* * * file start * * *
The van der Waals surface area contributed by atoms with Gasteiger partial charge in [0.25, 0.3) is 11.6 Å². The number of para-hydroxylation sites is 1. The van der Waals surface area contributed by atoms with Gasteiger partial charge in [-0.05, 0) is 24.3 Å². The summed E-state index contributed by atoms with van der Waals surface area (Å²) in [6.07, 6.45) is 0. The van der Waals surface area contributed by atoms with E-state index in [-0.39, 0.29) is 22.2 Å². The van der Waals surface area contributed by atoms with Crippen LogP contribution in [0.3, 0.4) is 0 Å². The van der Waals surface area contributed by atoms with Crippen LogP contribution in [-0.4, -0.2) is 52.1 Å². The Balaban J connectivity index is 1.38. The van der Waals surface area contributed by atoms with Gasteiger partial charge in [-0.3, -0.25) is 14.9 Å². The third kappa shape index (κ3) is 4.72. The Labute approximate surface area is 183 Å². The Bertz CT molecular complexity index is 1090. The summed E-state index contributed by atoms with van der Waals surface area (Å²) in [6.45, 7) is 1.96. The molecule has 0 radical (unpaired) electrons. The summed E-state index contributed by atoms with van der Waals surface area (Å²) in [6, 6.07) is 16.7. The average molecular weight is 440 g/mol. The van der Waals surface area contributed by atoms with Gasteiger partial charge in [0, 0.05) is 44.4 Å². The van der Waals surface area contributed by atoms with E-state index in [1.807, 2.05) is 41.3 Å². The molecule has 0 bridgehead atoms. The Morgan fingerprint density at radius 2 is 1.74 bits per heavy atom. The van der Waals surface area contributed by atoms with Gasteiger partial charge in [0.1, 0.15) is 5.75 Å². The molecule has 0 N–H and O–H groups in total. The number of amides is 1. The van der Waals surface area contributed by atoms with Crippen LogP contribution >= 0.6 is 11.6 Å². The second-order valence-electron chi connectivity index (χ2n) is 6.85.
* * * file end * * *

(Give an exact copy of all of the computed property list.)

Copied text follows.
The van der Waals surface area contributed by atoms with Gasteiger partial charge in [0.25, 0.3) is 11.6 Å². The number of para-hydroxylation sites is 1. The van der Waals surface area contributed by atoms with Gasteiger partial charge in [-0.05, 0) is 24.3 Å². The summed E-state index contributed by atoms with van der Waals surface area (Å²) in [6.07, 6.45) is 0. The van der Waals surface area contributed by atoms with E-state index in [-0.39, 0.29) is 22.2 Å². The van der Waals surface area contributed by atoms with Crippen LogP contribution in [0.3, 0.4) is 0 Å². The van der Waals surface area contributed by atoms with Crippen LogP contribution in [-0.4, -0.2) is 52.1 Å². The Balaban J connectivity index is 1.38. The van der Waals surface area contributed by atoms with Gasteiger partial charge in [-0.3, -0.25) is 14.9 Å². The third kappa shape index (κ3) is 4.72. The Labute approximate surface area is 183 Å². The Bertz CT molecular complexity index is 1090. The summed E-state index contributed by atoms with van der Waals surface area (Å²) in [6.45, 7) is 1.96. The molecule has 0 radical (unpaired) electrons. The summed E-state index contributed by atoms with van der Waals surface area (Å²) in [6, 6.07) is 16.7. The average molecular weight is 440 g/mol. The van der Waals surface area contributed by atoms with Gasteiger partial charge in [0, 0.05) is 44.4 Å². The van der Waals surface area contributed by atoms with E-state index in [1.807, 2.05) is 41.3 Å². The molecule has 0 bridgehead atoms. The Morgan fingerprint density at radius 2 is 1.74 bits per heavy atom. The van der Waals surface area contributed by atoms with Gasteiger partial charge in [0.1, 0.15) is 5.75 Å². The molecule has 0 N–H and O–H groups in total. The number of amides is 1. The van der Waals surface area contributed by atoms with Crippen LogP contribution >= 0.6 is 11.6 Å². The second-order valence-electron chi connectivity index (χ2n) is 6.85.